A few things I will not be addressing in this blog, but are sort of self explanatory, are as follows:
1 – Every chapter of this book is amazing;
2 – The foreshadowing in the chapters, especially when it comes to the Starks and Dany, is on fleek;
3 – This book is a literary masterpiece;
4 – The detail is on point.
I was supposed to be doing chores when I listened to these chapters, but after a long while of hanging clean clothes and making multiple piles of paperwork to look over in the near future, I sat down in my reading chair and stared out at the gray sky as the narrator spoke of the menacing Prince Joffery and the loyal Dire Wolves of House Stark. Only when my mother abruptly entered my bedroom was I pulled away from the intensity of this book.
I mentioned last time that Tyrion is one of my favorite characters and boy does he make a stunning entrance. First off, he is a man after my own heart. He loves books. It is self explanatory really. Plus, he is a total bad ass. He takes no snark from Joffery. I’m sure you can recall the famous face slapping scene from season one of the HBO show? Welp, it exists in this book and it is glorious.
The talk of Bran’s Dire Wolf keeping him alive is very romantic and…refer to #2 above. Tyrion’s mind is so interesting. He always tries to see things from a naked perspective, as they are and not as he perceives them. At one point, his brother Jaime asks Tyrion as to what side he is taking, in reference to their family vs. the Starks (or any other family for that matter). Tyrion, unlike his siblings, talks of Bran waking up from his coma after the nasty fall he had, and wonders what the boy would say.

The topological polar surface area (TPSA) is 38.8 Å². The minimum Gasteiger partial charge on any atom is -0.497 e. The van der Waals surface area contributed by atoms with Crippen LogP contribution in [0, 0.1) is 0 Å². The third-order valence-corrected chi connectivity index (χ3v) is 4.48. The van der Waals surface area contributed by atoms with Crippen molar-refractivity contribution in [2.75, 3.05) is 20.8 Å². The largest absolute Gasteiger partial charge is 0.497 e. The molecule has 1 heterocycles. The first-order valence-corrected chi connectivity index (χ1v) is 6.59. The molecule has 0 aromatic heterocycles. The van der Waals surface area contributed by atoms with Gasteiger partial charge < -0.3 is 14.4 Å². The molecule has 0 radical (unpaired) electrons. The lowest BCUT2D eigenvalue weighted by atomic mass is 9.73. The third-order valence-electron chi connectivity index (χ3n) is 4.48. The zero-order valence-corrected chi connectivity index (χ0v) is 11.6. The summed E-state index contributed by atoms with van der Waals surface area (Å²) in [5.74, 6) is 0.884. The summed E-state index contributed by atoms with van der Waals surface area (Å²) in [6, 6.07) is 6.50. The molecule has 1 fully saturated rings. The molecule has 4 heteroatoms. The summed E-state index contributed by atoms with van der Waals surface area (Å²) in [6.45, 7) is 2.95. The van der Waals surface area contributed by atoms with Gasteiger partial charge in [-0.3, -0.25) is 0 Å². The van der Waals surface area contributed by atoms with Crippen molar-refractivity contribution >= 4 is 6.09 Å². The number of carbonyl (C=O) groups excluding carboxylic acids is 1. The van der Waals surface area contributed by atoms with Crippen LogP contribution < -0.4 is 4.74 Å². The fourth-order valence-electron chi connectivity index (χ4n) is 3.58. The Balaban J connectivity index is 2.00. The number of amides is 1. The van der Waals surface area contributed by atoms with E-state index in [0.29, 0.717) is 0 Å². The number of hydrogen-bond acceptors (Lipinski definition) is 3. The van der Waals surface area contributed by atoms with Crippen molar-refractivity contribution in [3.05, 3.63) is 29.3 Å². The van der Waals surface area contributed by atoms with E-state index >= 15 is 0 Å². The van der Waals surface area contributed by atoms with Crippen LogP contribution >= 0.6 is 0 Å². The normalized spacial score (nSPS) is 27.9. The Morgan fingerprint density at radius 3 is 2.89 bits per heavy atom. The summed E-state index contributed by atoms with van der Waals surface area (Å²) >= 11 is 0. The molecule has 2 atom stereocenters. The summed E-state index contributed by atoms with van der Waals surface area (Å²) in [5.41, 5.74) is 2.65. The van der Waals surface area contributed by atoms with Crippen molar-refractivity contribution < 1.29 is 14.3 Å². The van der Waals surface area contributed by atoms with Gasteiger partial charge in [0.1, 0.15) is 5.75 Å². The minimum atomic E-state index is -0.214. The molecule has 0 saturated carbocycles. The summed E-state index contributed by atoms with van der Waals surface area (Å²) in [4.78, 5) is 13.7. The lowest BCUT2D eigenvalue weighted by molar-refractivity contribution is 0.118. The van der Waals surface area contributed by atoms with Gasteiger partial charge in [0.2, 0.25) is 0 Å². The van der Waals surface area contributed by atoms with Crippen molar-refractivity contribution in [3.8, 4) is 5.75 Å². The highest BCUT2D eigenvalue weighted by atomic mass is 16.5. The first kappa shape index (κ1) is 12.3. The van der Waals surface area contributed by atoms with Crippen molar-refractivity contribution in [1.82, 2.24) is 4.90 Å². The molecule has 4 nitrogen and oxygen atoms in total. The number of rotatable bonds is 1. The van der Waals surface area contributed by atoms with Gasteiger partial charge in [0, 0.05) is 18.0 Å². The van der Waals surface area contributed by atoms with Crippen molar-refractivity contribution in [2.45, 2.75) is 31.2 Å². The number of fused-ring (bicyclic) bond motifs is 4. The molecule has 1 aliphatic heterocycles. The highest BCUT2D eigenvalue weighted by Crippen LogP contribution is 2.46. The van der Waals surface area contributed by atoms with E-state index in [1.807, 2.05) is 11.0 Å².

Another thing I enjoyed about the Tyrion chapter was the dynamic between him and his family. His interactions with his siblings as well as his niece and nephews says a lot about him as a character. As previously stated, he sees things as they are. He has no time for BS.
Jon’s chapter gave us two amazing Stark moments that fans only wish could be recreated in future books. The first is when Jon says goodbye to Bran. He was lucky to have done so, as Catelyn becomes a massive bitch and and literally tells Jon that it should have been him who fell from the tower. Ouch. Geez Cat.